One implementation of an associative signal processing chip is now described. The implementation is termed herein ASP 100.

1. Introduction

The ASP100 is an associative processing chip. It is intended to serve as part of the Vision Associative Computer, most likely in an array of multiple ASP100 chips.

The ASP100 consists of an associative memory array of 1K×72 bits, peripheral circuitry, image FIFO I/O buffer, and control logic.

2. Modes of Operation

The ASP100 can be operated as a single chip (Single Chip Mode) or as part of an array of ASP100 chips (Array Mode).

2.1 Single Chip Mode

The Single Chip Mode is shown in FIG. 4. In this mode a single ASP100 is operated in conjunction with a controller.

2.2 Array Mode

The Array mode is shown in FIG. 5. An array of ASP100 chips are interconnected in parallel, constituting a linear array. A single controller chip, or a suitable circuit, controls the array.

3. Pinout

3.1 Basic Pinout

The ASP100 may be packaged in a 160 pin PQFP package. All output and I/O pins are 3-state, and can be disabled by CS. Following is the complete list of pins:

#
Pin Name Description I/O pins
DBUS[0:31] Data bus. serves shifts and read I/O 32
VIN[0:23] Video In Bus I 24
VOUT[0:23] Video Out Bus O 24
NORTH Data shift north I/O 1
SOUTH Data shift south I/O 1
CTAG Count Tag Serial Output O 1
CTAGVAL CTAG Valid O 1
RSP RSP (response exists) O 1
RESET Active low Asynchronous Reset I 1
CLKIN Fast Clock (50 MHz) I 1
DCLKIN Clock Sync (25 MHz) I 1
RSTFIFO Reset FIFO Address Generator I 1
FINIT FIFO Init - start FIFO I/O I 1
FFUL FIFO Full O 1
(Image I/O Completed for the chip)
FIRSTIN Input to First - select chain I 1
VDD[0:15] Vdd Vdd 16
GND[0:15] Ground Gnd 16
CS Chip Select (enables 3 - state outputs) I 1
- - - The following Control Signals Originate in the Microcontroller - - -
LIN Shift input from Low side I 1
HIN Shift input from High side I 1
WE Write Enable I 1
LDM Load Mask I 1
LDC Load Comparand I 1
RSTM Reset Mask I 1
RSTC Reset Comparand I 1
SETM Set Mask I 1
SETC Set Comparand I 1
EXM Exclusive Load Mask I 1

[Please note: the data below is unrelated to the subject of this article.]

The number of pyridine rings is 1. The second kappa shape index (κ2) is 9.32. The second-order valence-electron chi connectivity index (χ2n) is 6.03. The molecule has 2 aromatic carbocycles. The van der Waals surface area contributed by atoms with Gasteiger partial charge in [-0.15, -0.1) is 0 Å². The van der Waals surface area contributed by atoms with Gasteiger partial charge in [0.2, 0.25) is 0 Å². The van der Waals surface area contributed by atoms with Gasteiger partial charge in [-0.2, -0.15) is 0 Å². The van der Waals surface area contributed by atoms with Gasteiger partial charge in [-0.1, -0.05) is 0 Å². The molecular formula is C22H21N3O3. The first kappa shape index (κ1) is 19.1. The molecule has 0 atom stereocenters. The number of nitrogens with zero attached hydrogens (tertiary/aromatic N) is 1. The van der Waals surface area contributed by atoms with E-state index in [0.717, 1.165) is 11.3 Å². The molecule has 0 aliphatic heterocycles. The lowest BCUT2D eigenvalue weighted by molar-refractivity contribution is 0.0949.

(together with LDM) or
Set Mask (together with SETM)
EXC Exclusive Load Comparand I 1
(together with LDC) or
Set Comparand (together with SETC)
LDFC Load FIFO Configuration I 1
SCT[1:0] Sector Number I 2
SETAG Set Tag I 1
MUX[0:2] Select input to TAG I 3
CNTINIT Initialize Response Counter I 1
RSTADDR Reset Address Generator of I 1
Response Counter
CMP Compare: Precharge Match Lines I 1
CVA Bit line is Constant (equal to CBA) I 1
(on CVA = 0) or Variable from
Comparand (CVA = 1)
CBA Bit lines and Inverse Bit lines are I 1
precharged for Read (CBA = 1) or
discharged for Compare
(CBA = 0)
(active when CVA = 0)
RDA Bit lines float (RDA = 0) I 1
LDOR Load Output Register (end of Read) I 1
SELRS Select Rd or Shift - controls I/O I 1
mux connecting to DBUS
PRSP Precharge RSP line I  1 I 1
FIRCNTEN Connects tag to first-sel and I 1
count-tag circuits
FENB Enable FIFO I/O 1
total # 150.
of pins

3.2 Test Point

The following is a list of the pins which serve as test points. They can be ignore while packing the production version:

Pin #
Name Description pins
ML01 Analog precharged Match line 0, section 1 1
ML02 Analog precharged Match line 0, section 2 1
ML03 Analog precharged Match line 0, section 3 1
BL01 Analog precharged Bit line 0 (“rightmost”), section 1 1
BL02 Analog precharged Bit line 0 (“rightmost”), section 2 1
BL03 Analog precharged Bit line 0 (“rightmost”), section 3 1
IBL01 Analog precharged Inverse Bit line 0 1
(“rightmost”), section 1
IBL02 Analog precharged Inverse Bit line 0 1
(“rightmost”), section 2
IBL03 Analog precharged Inverse Bit line 0 1
(“rightmost”), section 3
RSP1 Analog precharged RSP before SA, section 1 1
RSP2 Analog precharged RSP before SA, section 2 1
RSP3 Analog precharged RSP before SA, section 3 1
REFML Reference level for ML 1

4. Architecture and Operation

4.1 Top-Level View

The top-level view is shown in FIG. 6. ARRAY is the main associative array. FIFO is the image input/output fifo buffer. SIDE is the side-array, consisting of the tag, the tag logic, the tag count, the select-first, the row drivers (of WriteLine and MatchLine) and sense amplifiers, and the shift units.

TOP consists of the mask and comparand registers, and the column drivers (of BitLine, InverseBitLine, and MaskLine). BOTTOM contains the output register and sense amplifiers. CONTROL is the control logic for the chip. Microcontrol is external in this version.

4.2 ARRAY Architecture